In Part 2, we continued our community college baseball mini-series, with a focus on academics. We left you with a lot of unanswered questions about the importance of becoming an NCAA qualifier and doing well academically out of high school. Grades are important even if you plan to attend a community college. This article picks up where we left off. We will finish our review of academics and provide you with the resources you need if you are planning on transferring. Here’s what we will cover:
- Understanding eligibility status: qualifier, partial-qualifier, and non-qualifier
- Impact of eligibility status and academic success on the transfer requirements
- Importance of having a transfer plan from day 1 at community college
The best resource for understanding the transfer process is the NCAA 2-Year Transfer Guide and other NCAA resources. The guide contains all the information you need to plan your transfer process and understand the requirements. This should always be your primary source of information. This article will summarize some of the most important parts of the transfer process. We’ll help you understand some of the most important concepts before you look at the entire guide.
Understanding Eligibility and Transfer Status
If you go to a community college directly out of high school, you fall into one of three initial eligibility and transfer classifications. This status is based off of meeting D1 and/or D2 academic requirements. These requirements include your core GPA, required core courses, and SAT/ACT scores. You are considered one of the following:
Non-Qualifier: You did not meet the NCAA requirements to play D1 or D2 baseball out of high school.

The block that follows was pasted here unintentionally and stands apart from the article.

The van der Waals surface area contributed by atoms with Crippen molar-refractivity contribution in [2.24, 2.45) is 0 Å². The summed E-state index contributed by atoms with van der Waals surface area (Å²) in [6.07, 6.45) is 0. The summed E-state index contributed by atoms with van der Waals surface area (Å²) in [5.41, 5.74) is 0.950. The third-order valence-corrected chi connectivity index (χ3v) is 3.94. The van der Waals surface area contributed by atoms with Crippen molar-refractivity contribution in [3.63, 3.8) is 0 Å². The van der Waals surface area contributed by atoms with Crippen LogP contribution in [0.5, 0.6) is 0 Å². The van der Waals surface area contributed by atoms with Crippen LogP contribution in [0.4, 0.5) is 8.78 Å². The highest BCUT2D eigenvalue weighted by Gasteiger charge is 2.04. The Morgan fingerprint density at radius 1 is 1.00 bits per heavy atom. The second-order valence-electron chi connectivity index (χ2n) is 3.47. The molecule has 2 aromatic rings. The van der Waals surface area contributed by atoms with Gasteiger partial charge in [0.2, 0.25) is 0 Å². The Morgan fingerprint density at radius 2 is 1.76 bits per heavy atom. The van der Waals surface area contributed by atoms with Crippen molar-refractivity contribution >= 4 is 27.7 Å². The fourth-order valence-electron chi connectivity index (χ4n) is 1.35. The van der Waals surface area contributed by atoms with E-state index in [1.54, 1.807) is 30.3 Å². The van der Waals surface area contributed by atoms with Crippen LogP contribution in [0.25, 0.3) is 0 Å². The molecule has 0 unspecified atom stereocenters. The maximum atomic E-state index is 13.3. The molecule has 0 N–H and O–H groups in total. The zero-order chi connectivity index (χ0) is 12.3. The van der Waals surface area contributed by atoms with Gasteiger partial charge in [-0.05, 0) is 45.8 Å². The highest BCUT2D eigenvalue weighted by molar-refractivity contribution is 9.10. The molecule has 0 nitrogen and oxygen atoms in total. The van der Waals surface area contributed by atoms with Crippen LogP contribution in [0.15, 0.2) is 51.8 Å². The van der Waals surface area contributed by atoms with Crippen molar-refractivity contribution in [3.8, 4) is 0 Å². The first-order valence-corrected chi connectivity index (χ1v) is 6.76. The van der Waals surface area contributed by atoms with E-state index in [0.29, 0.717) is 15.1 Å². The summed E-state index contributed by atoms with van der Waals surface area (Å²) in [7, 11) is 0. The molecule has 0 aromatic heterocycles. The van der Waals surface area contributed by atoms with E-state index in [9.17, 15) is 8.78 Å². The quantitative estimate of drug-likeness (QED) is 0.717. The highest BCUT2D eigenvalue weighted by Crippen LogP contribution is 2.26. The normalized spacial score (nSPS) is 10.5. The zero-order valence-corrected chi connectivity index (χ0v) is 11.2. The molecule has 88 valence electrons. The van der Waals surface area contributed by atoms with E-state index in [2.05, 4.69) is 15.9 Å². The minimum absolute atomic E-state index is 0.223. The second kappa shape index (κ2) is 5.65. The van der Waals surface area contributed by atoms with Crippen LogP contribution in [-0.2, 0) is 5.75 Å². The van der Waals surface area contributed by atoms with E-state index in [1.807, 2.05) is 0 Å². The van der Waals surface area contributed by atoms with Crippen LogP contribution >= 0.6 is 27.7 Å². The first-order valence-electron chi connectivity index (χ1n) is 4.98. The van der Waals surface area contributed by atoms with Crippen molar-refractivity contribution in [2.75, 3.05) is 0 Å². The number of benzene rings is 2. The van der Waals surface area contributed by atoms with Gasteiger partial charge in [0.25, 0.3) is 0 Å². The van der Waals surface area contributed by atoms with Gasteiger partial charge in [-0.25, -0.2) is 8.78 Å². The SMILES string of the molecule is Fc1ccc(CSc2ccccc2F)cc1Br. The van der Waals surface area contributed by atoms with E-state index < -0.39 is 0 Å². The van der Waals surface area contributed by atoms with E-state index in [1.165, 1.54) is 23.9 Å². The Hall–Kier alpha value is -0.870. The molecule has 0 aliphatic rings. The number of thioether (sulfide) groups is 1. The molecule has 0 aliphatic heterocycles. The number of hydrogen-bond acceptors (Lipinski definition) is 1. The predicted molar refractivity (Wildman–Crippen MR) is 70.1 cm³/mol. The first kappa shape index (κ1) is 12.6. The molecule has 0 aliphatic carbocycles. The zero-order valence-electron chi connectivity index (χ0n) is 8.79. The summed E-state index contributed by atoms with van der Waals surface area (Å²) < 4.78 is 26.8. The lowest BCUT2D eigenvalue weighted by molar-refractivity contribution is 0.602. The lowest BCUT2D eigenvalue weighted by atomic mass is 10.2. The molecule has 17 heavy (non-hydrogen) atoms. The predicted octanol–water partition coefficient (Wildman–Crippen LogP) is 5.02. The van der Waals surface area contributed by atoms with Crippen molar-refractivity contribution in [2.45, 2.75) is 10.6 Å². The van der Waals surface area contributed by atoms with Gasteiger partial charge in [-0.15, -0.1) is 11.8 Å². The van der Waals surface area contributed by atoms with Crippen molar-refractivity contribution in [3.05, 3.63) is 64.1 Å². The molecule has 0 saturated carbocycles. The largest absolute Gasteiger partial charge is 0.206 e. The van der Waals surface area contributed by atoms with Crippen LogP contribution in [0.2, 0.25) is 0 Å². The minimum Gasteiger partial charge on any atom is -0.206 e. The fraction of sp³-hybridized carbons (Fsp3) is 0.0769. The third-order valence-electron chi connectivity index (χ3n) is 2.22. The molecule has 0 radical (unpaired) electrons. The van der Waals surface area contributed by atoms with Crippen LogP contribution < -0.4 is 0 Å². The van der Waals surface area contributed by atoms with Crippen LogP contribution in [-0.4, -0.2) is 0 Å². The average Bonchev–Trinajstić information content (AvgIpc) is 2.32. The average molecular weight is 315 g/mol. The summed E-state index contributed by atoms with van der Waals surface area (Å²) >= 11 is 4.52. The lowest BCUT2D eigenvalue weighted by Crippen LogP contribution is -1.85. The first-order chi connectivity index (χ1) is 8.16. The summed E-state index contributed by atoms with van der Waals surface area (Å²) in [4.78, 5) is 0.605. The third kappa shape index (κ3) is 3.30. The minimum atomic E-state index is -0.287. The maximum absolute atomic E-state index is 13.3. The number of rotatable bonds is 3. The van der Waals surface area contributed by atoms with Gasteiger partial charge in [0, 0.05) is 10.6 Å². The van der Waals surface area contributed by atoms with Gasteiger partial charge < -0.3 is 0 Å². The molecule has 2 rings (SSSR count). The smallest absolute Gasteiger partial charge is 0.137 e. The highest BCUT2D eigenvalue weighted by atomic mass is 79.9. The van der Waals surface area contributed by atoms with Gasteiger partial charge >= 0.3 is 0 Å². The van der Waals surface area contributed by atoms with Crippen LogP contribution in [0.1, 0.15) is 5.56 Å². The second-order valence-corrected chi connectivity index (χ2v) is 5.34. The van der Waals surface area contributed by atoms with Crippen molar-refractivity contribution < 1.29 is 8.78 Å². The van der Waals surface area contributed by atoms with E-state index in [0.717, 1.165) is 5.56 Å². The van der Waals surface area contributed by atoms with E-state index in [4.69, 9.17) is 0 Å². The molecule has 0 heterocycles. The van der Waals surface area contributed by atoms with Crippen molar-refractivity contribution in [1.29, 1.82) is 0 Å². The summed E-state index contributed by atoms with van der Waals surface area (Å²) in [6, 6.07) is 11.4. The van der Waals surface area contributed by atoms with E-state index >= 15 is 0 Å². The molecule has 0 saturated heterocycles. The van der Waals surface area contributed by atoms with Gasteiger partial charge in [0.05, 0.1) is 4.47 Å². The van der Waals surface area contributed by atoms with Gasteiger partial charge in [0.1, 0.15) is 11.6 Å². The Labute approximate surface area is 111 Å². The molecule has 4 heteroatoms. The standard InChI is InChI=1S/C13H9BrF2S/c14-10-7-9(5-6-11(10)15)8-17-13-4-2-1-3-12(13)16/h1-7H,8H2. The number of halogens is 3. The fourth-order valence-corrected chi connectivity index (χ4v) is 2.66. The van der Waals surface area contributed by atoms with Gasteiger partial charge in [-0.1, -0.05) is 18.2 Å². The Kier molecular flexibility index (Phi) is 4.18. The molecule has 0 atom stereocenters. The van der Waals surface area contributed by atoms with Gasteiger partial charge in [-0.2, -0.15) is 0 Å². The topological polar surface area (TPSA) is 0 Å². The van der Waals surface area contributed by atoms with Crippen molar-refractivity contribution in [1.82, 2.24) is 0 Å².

Partial Qualifier: You met the NCAA D2 requirements, but did not meet the more strict NCAA D1 requirements out of high school.
Qualifier: You met both the NCAA D1 and D2 requirements out of high school.
If you do not register with the NCAA Eligibility Center, you are automatically considered a non-qualifier for transfer purposes until you register. Playing community college doesn’t require it. However, you will want to register with the Eligibility Center if you met qualifying requirements. Qualifier status will make transfer requirements much easier. The status will also provide you with the opportunity to transfer anytime after completing a full-time semester or quarter. You can always go back and submit high school transcripts, test scores, and proof of high school graduation to gain your qualifying certification while at community college. However, it will be easier to do right after high school graduation when it is fresh in your mind. No matter what your initial eligibility status might be, you must register with the eligibility center to transfer to a D1 or D2 program.
Understanding Transfer Requirements
Transfer requirements are much different for qualifiers (and partial qualifiers transferring to a D2 program) than they are for non-qualifiers. Page 9 of the transfer guide has a complete breakdown of transfer options and requirements based on every qualifying status. Here is a quick glance at a few major differences and why it’s important to keep your grades up and strive to be a qualifier, even if you plan to attend a community college: